Yumna Patel writes in Mondoweiss:
Tuesday July 9th marked the fifteenth anniversary of the International Court of Justice (ICJ) decision to declare the Israeli separation wall in occupied Palestinian territory as illegal under international law.
Israel began construction of the separation wall, known by many as the Israeli “Apartheid Wall”, in 2002 in the middle of the Second Intifada. Israeli officials said the wall was a necessary “security precaution against terrorism” from Palestinian attackers coming from the West Bank.
But with the construction of the wall, came unprecedented demolitions of Palestinians homes along the planned route, massive land confiscations, and the division of dozens of Palestinian communities along the Green Line.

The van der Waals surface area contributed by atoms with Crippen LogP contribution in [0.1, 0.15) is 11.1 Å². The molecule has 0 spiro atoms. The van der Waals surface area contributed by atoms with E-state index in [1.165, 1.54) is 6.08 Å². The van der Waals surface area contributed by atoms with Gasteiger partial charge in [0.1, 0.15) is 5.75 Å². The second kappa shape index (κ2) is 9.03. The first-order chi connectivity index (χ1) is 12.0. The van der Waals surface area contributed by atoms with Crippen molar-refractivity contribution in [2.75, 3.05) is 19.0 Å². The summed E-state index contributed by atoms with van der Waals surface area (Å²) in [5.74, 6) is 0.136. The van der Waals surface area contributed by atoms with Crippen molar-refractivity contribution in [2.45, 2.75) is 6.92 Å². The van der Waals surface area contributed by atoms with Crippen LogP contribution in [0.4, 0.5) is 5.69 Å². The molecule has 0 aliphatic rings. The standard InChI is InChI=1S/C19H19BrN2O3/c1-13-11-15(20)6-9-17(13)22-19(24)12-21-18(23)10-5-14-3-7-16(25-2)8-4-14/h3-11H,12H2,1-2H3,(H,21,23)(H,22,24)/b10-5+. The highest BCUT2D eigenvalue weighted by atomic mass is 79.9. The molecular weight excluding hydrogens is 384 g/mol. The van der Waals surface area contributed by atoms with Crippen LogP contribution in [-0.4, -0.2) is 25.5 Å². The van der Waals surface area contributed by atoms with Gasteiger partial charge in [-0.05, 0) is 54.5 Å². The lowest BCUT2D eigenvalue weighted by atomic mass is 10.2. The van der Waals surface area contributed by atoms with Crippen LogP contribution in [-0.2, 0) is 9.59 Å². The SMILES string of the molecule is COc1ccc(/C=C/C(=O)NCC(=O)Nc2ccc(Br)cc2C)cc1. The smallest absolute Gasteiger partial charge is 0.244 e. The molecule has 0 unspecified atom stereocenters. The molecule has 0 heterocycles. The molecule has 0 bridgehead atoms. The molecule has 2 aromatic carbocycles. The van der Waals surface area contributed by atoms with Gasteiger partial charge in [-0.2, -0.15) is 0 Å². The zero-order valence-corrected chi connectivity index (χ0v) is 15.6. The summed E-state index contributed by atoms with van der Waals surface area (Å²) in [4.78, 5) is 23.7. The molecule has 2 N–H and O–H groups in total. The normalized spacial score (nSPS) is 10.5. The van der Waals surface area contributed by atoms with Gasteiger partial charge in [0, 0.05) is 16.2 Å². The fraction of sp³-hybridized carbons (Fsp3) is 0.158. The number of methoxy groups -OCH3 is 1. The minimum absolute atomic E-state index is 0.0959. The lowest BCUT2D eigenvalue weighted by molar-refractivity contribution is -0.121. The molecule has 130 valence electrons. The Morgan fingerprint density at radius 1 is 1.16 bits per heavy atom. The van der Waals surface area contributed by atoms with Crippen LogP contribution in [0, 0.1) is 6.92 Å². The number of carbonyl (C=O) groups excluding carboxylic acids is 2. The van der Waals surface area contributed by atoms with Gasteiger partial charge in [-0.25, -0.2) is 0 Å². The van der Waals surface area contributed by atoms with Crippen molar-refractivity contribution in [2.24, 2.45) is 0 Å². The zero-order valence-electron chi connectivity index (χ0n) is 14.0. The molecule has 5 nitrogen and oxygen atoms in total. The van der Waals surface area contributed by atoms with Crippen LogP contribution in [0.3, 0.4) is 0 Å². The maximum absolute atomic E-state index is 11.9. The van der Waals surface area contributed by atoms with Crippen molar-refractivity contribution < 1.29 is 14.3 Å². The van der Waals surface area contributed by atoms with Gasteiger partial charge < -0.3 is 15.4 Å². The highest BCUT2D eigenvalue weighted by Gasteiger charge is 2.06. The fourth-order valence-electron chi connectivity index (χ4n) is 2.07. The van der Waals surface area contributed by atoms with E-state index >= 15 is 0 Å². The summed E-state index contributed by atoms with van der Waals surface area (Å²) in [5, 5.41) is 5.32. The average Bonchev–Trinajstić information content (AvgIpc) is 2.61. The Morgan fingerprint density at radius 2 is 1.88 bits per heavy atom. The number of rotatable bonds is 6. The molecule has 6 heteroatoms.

In 2004 the ICJ issued a non-binding advisory opinion that Israel should immediately stop construction on the wall, and should pay reparations for any damage caused.
While the court recognized that Israel was facing acts of violence against its civilians, it said that the Israeli government was violating its responsibilities under international law as the occupying power of the Palestinian territory.
After one year of inaction by Israeli authorities following the ICJ decision, Palestinian activists launched the now infamous Boycott, Divestment, and Sanctions (BDS) movement, known as the BDS Call, on July 9, 2005.
In an interview with the Guardian last year, Ingrid Jaradat, one of the founding members of BDS, said “If there had been action on the part of the international community to implement the ICJ ruling, there wouldn’t have been a BDS call.”
Fifteen years on, despite the court’s ruling and widespread international criticism of the wall, and it continues to be built across the West Bank, tearing communities apart and separating Palestinians from their land.